With Syria in complete disarray, the time has come, President Trump declared, “for the United States to fully recognize Israel’s Sovereignty over the Golan Heights, which is of critical strategic and security importance to the State of Israel and Regional Stability!” Back in 1981, Israel annexed the Golan Heights in a move that was never internationally acknowledged. Doing so now would give the country an important foothold — not against Syria, which is essentially a non-factor, but against Iran — who, as Netanyahu warns, has been using Syria “as a platform to destroy Israel.”

Israel officially annexed the Golan Heights [38 years ago], after almost a million Israelis signed a petition demanding it. The law is known to have set a record, passing all three Knesset votes in one day. The UN Security Council, however, declared that it was not valid under international law, and the law sparked a crisis between Israel and the U.S. under president Ronald Reagan.

In the subsequent decades, several prime ministers, including Netanyahu, have taken part in negotiations to give up the Golan Heights in exchange for peace with Syria. We now know, after years of civil war in Syria, what a massive mistake that would have been,“ the editors of the Jerusalem Post muse. "If we had given up the Golan Heights, we would have Iran, our greatest and most powerful enemy, on the banks of the Sea of Galilee, threatening us from the high ground overlooking much of Israel’s North.

U.S. Democrats, meanwhile, continue to bicker over the party’s stance on Israel. The caucus’s internal war, which exploded in the wake of Rep. Ilhan Omar’s (D-Minn.) anti-Semitism, is only mushrooming, as members like Rep. Dan Brown (D-N.Y.) criticize the president’s announcement. "I think it’s wrong. For decades, American policy, and also, UN resolution has been calling for the withdrawal of Israel from those lands that are occupied as a result of force… What I would rather see, in terms of ultimately what happens with the Golan Heights, is that is part of a larger conversation of negotiating Middle East peace.”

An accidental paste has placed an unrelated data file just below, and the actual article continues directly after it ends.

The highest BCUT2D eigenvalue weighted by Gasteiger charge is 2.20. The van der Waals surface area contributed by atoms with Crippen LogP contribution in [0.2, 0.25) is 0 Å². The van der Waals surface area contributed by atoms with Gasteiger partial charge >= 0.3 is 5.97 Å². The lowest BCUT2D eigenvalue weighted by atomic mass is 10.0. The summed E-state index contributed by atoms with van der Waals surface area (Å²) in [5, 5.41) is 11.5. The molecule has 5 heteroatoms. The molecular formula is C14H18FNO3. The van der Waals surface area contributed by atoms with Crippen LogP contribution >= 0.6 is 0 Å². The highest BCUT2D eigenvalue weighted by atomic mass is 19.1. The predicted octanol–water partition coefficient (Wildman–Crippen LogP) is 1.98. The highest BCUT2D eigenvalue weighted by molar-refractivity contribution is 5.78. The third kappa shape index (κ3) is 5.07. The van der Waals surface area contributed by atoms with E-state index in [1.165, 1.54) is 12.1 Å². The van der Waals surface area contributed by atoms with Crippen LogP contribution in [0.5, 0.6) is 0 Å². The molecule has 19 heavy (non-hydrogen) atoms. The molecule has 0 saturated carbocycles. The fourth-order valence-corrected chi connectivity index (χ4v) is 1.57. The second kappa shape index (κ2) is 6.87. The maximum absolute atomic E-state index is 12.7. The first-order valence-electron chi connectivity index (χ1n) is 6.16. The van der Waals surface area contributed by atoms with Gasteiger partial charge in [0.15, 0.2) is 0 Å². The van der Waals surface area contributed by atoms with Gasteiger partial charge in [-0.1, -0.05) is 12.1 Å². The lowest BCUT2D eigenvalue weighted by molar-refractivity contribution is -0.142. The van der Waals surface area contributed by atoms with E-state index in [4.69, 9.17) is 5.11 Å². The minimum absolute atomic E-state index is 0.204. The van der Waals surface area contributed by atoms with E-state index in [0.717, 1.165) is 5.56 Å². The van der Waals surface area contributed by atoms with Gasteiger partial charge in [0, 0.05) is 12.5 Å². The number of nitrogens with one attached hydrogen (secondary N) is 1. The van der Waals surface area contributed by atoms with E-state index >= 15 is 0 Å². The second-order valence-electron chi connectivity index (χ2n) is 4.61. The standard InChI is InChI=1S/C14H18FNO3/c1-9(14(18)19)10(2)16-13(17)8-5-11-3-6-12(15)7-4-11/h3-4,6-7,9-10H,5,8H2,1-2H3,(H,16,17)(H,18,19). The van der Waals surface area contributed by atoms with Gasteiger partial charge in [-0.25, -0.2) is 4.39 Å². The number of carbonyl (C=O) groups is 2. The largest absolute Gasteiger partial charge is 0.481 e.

That’s interesting, since House Majority Leader Steny Hoyer (D-Md.) has, as recently as January, agreed with Trump’s position. Earlier this week, the Jewish tension that’s plagued the Left boiled over when news broke that the 2020 Democratic presidential candidates were taking their marching orders from and boycotting the American Israel Public Affairs Committee’s (AIPAC) annual meeting. Until Rep. Omar’s tweets, the group was hardly considered controversial. In fact, House Speaker Nancy Pelosi (D-Calif.), along with Senate Minority Leader Chuck Schumer (D-N.Y.) are both speaking when the event kicks off this Sunday. But the hopefuls’ shunning, along with the tension over Omar’s remarks, is creating an even bigger headache for Democrats.

As for President Trump, he continues to prove that he means business when it comes to America’s Middle East ally. Words have power and meaning when they’re linked to action. In the recent past, the promises of America’s leaders have meant little to the international community, because their words rarely came with a commitment to action. Under President Trump, the world sees and understands that the United States is a true friend and ally of Israel as he makes one historical decision after another. Whether it’s the recognition of Jerusalem as the eternal, indivisible capital of Israel — or Israel’s sovereignty over the land that it rightfully possess like the Golan Heights and the biblically significant area of Samaria and Judea — President Trump’s words are shaping history.